back to article Reversible head transplants coming back to Windows Server 2016

Microsoft says it might bring back Windows Server 2012's option to run with or without a GUI. Windows Server 2008 and 2012 offered the chance to install a “Core” version of Windows Server shorn of the Windows desktop's graphical user interface. Server 2008 dropped users straight into a command line. Server 2012 offered a a …

  1. Dan 55 Silver badge
    Trollface

    Those who do not understand Unix...

    They should just stick the Windows 10 bash shell on there before starting the real job of replacing the kernel.

    1. TheVogon Silver badge

      Re: Those who do not understand Unix...

      "They should just stick the Windows 10 bash shell on there"

      It already has Powershell that's way more modern, powerful, flexible and secure than Bash.

      "before starting the real job of replacing the kernel."

      Well again, it's already a modern hybrid micro-kernel approach - that has several advantages over say legacy monolithic approaches...

      1. GruntyMcPugh Silver badge

        Re: Those who do not understand Unix...

        Indeed, if people don't love Powershell, they can't have tried it. Several times I've had tasks that seem like a complete PITA, and turn out to be a fairly simple Powershell script.

        For example, our AD needs a bit of a tidy up after consolidating some old domains, Powershell to the rescue! The fact it's object oriented so I can pick out relevant fields easily, it handles data well, I'm only writing code to solve my problem, I'm not writing code to parse data.

  2. LDS Silver badge

    Simple solution: stick to the Windows 2008R2 GUI.

    No one really wants the Windows 10 desktop experience on a server (nor a desktop, to be sincere).

  3. nematoad Silver badge
    Windows

    What target?

    I just wonder who the changes were aimed at.

    IT pros used to a command line or the "local experts" raised on a GUI and incapable of using anything else?

    It does seem as if MS have gone a bit too far with point and click and have thrown the baby out with the bath water in the quest for "consistency".

    There is such a thing as using the right tool for the job.

    1. Roland6 Silver badge

      Re: What target?

      >There is such a thing as using the right tool for the job.

      Which given the increasing emphasis on cloud and virtual servers, would, in the case of MS, be System Center...

      Otherwise, use the command-line - a bit like Microsoft Hyper-V Server 2012 free.

  4. thondwe

    X-Windows Anyone?

    MS should take a leaf out of the X-Windows Book? Tool's Gui runs on management box, actual tools run on remote box...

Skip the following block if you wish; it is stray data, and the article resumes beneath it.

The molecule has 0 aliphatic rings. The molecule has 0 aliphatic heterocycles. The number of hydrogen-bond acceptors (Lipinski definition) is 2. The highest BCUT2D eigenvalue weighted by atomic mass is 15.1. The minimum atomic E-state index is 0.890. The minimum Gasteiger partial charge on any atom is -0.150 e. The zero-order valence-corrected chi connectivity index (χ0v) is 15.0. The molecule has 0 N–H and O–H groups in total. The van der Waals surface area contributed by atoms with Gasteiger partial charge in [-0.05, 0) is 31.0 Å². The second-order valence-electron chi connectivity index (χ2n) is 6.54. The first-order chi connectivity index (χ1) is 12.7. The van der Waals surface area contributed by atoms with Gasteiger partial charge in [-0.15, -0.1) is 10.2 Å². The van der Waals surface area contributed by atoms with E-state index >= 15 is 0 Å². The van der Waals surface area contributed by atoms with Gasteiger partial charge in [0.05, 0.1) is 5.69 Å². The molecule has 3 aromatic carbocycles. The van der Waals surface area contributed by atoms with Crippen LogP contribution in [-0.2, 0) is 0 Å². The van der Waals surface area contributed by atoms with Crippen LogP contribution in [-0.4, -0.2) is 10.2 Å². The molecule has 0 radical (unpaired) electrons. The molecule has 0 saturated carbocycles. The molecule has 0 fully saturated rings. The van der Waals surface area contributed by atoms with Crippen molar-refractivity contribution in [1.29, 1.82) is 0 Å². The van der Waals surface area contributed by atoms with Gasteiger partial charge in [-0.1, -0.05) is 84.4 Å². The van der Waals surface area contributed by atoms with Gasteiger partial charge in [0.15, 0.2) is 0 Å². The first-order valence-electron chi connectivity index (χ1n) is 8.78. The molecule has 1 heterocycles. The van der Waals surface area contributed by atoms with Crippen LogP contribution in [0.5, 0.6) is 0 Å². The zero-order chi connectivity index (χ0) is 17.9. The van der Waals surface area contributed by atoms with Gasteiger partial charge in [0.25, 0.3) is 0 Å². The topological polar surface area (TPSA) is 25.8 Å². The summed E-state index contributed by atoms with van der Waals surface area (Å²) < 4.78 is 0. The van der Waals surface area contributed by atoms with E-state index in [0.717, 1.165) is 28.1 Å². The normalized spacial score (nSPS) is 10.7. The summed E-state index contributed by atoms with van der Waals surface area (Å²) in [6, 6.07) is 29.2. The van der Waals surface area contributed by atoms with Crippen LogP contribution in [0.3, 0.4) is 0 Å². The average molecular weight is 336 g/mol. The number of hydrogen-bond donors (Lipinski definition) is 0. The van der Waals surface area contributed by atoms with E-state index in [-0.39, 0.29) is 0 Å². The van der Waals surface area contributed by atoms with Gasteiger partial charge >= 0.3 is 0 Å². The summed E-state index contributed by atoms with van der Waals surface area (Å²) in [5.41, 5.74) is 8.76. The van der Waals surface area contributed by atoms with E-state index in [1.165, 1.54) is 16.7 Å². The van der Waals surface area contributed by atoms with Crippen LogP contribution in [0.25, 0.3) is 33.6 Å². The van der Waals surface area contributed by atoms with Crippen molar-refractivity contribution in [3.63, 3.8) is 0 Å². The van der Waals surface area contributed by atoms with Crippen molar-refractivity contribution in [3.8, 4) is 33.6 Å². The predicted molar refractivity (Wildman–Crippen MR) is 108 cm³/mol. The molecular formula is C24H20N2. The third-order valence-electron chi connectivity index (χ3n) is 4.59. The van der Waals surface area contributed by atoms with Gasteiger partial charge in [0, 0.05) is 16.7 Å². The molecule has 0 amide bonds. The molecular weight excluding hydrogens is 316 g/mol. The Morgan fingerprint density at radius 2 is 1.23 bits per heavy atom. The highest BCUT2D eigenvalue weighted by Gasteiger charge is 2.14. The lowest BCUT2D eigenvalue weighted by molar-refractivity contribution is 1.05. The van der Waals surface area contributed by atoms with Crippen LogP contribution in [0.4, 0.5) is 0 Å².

1. LDS Silver badge

      Re: X-Windows Anyone?

      You probably don't know - but you could remotely administer a Windows server installing the administrative tools locally, and connect via RPC to the server. And the RPC interface, albeit more complex, was far better than the new one using PowerShell - that's because you have a real API to control the server applications, and not a bunch of scripts and command line I/O, and simplistic error handling. It is also much faster. Administering Windows servers became a pain in the ass since everything goes to PowerShell and takes ages to accomplish anything. Yes, much more alike Linux...

      RPC also allows for more granular security, although being often based on DCOM may open its own risks if the server was not properly set up (i.e. separate management interface or VPN).

  5. Mr Dogshit

    Does anyone actually use Server Core?

    Neither my colleagues nor I have ever seen it used in the real world.

    1. Flakk

      Re: Does anyone actually use Server Core?

      Sure. Server Core makes a great DNS server for those wishing to de-couple that function from their Domain Controllers. Nano Server is supposed to be even better, but I haven't poked at it yet.

      1. Anonymous Coward
        Anonymous Coward

        Re: Does anyone actually use Server Core?

        Yes, it's also a great secondary Domain Controller. Low hardware requirements, lower attack surface.. it just works.

        I have 2 DCs at a small company - one has full fat Server 2016 cause you never know when you may need a tool that doesn't install on Core, but the Core DC has been running smoothly for months and months with nary an issue. I like it.

        Anon cause I don't want to post company deets

    2. Dave Hilling

      Re: Does anyone actually use Server Core?

      Yes, anymore questions...lol, we used it in our DMZ, used it for some DCs, etc.

  6. JediMindTrick

    I, still to this day, will never understand why they hide file extensions by default on their FREAKING SERVER OPERATING SYSTEM. It will forever baffle me.

  7. Anonymous Coward
    Anonymous Coward

    Let me fix that for you...

    "the reason for the feature's removal was “one of those challenging functional trade-offs that sometimes need to be made during product development.”".

    Actually I think you meant to say: "The reason for the removal was because we think change sells, and if the change is disliked enough we can even sell the solution again with the next release, both options somewhat guarantee next release sales".

    And this is why I only rely on open Unix-like environments for my servers.

  8. joed

    Out of sight out of mind

    Just curious - how much of this no gui choice was prompted by metro junk unveiled in 2012? It might be inconvenient, but at least it does hurt one's esthetics.

    1. TheVogon Silver badge

      Re: Out of sight out of mind

      "how much of this no gui choice was prompted by metro junk unveiled in 2012"

      None whatsoever. It's about minimal attack surface and minimum install size options...

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